Brucellosis primary prevention

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Editor-In-Chief: C. Michael Gibson, M.S., M.D. [1] Associate Editor(s)-in-Chief: Danitza Lukac Vishal Devarkonda, M.B.B.S[2]


Effective measures for the primary prevention of brucellosis include not consuming unpasteurized dairy or undercooked meat, and having safe occupational practices.[1][2]


Recommendations for prevention of Brucellosis by CDC
People who consume dairy and meat products shouldn't consume the following:
  • Undercooked meat
  • Unpasteurized dairy products, including:
    • Milk
    • Cheese
    • Ice cream
  • If you are not sure that the dairy product is pasteurized, do not eat it.
People who handle animal tissues (such as hunters and animal herdsman)
  • Use clean, sharp knives for field dressing and butchering.
  • Wear eye protection and rubber or latex gloves (disposable or reusable) when handling carcasses.
  • Avoid direct (bare skin) contact with fluid or organs from the animal.
  • Avoid direct (bare skin) contact with hunting dogs that may have come into contact with hunted animals.
  • After butchering, burn or bury disposable gloves and parts of the carcass that will not be eaten.
  • Don't feed dogs with raw meat or other parts of the carcass.
  • Wash hands as soon as possible with soap and warm water for 20 seconds or more. Dry hands with a clean cloth.
  • Clean all tools and reusable gloves with a disinfectant, like dilute bleach(Follow the safety instructions on the product label).
  • Thoroughly cook meat from any animal that is known to be a possible carrier of brucellosis (see the list above).
  • Be aware that freezing, smoking, drying and pickling do not kill the bacteria that cause brucellosis.
Safe Laboratory Practices:
  • When brucellosis is suspected in a patient, clinicians should not "suspect or rule out brucellosis" on the laboratory submission.
  • Review laboratory containment methods and microbiological procedures to ensure compliance with recommendations in the Biosafety in Microbiological and Biomedical Laboratories (BMBL) 5th Edition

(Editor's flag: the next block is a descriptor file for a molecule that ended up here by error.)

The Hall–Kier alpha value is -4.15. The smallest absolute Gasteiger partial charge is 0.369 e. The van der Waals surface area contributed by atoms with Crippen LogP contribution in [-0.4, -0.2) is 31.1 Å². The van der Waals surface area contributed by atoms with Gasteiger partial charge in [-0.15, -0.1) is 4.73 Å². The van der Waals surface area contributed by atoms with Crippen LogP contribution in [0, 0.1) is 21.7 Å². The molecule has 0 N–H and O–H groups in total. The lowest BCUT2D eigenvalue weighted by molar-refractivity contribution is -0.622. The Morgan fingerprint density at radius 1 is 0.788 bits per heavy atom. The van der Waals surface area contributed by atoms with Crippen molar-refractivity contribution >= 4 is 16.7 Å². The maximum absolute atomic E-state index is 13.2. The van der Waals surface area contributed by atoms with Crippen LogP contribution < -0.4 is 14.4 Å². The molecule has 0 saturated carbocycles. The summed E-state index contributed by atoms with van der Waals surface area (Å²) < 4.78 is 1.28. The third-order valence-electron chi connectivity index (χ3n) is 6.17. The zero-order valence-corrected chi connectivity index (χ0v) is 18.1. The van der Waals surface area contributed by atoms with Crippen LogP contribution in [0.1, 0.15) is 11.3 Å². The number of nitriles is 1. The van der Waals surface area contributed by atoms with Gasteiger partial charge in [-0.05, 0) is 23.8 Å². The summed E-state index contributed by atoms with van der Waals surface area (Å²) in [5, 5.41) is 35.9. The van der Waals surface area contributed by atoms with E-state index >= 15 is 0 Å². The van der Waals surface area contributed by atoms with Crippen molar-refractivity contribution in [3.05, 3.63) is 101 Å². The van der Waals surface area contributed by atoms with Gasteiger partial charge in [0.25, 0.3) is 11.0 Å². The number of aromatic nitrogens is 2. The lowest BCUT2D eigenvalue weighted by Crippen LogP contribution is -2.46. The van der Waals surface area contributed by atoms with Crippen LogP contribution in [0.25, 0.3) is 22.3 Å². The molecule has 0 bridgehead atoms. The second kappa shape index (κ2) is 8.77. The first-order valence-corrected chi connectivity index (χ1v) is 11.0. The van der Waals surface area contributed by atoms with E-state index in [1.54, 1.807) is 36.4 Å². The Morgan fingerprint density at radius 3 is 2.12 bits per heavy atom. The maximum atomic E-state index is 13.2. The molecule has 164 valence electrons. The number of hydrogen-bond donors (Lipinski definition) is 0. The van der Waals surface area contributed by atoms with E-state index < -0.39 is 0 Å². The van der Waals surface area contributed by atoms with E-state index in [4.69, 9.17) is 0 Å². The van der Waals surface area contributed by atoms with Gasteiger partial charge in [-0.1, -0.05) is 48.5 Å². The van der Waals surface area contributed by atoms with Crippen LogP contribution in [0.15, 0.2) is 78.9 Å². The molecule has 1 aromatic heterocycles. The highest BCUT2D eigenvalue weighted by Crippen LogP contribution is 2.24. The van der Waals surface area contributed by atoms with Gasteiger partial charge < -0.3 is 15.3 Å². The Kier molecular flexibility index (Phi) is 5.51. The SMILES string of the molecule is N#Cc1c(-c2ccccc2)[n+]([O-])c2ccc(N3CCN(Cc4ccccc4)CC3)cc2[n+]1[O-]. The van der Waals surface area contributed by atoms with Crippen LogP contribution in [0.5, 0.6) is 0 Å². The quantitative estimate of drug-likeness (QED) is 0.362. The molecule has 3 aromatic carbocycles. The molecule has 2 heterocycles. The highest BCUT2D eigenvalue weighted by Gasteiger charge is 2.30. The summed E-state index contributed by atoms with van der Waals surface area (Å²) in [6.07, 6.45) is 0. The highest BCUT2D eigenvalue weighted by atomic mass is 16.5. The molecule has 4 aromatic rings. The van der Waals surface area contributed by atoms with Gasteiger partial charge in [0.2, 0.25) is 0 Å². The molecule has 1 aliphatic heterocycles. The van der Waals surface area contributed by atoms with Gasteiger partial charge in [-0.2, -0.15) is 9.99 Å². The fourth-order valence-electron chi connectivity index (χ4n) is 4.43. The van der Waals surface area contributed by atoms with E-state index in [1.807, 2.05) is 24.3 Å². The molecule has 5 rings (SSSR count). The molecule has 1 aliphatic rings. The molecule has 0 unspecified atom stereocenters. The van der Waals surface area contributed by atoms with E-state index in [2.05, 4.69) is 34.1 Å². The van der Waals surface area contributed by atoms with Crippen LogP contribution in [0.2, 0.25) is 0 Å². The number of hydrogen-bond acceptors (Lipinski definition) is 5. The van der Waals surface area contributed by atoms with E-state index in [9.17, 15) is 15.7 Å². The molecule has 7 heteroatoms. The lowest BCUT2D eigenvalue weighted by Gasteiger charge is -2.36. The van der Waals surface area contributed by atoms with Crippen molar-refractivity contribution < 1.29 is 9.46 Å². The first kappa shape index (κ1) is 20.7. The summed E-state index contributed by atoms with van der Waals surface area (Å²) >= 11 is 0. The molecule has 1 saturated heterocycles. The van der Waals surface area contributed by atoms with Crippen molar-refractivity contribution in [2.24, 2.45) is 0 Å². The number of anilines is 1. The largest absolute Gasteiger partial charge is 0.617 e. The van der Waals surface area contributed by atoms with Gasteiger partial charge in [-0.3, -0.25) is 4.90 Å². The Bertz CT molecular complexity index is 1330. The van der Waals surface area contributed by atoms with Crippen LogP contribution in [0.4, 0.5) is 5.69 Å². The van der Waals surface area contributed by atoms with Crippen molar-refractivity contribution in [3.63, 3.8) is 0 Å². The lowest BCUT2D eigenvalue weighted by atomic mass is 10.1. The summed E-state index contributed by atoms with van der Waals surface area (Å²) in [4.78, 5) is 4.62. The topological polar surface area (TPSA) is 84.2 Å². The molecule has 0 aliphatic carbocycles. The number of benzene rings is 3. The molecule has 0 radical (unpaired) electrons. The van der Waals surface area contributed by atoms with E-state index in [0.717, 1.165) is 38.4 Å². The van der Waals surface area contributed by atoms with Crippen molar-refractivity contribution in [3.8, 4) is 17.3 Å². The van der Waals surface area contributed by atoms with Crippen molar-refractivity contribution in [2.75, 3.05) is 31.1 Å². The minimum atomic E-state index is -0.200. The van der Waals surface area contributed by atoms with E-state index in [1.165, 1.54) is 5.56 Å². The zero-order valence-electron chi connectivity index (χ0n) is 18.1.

• Use primary barriers: use safety centrifuge cups, personal protective equipment, and class II or higher Biological Safety Cabinets (BSCs) for procedures with a high likelihood of producing droplet splashes or aerosols.
  • Use secondary barriers: restrict access to the laboratory when work is being performed and maintain the integrity of the laboratory's air handling system by keeping external doors and windows closed.
  • Perform all procedures on unidentified isolates carefully to minimize the creation of splashes or aerosols.
  • Prohibit sniffing of opened culture plates to assist in the identification of isolates. Manipulate isolates of small gram-negative or gram-variable rods within a BSC.


  • Live attenuated Brucella strains, such as B. abortus strain 19BA or 104M, have been used in some countries to protect high-risk populations.[3]
  • Vaccination as displayed short-term efficacy and high reactogencity.


  1. Brucellosis. CDC. Accessed on February 5, 2016
  2. Brucellosis. Wikipedia. Accessed on February 5, 2016
  3. Brucellosis "Dennis Kasper, Anthony Fauci, Stephen Hauser, Dan Longo, J. Larry Jameson, Joseph Loscalzo"Harrison's Principles of Internal Medicine, 19e Accessed on December 9th, 2017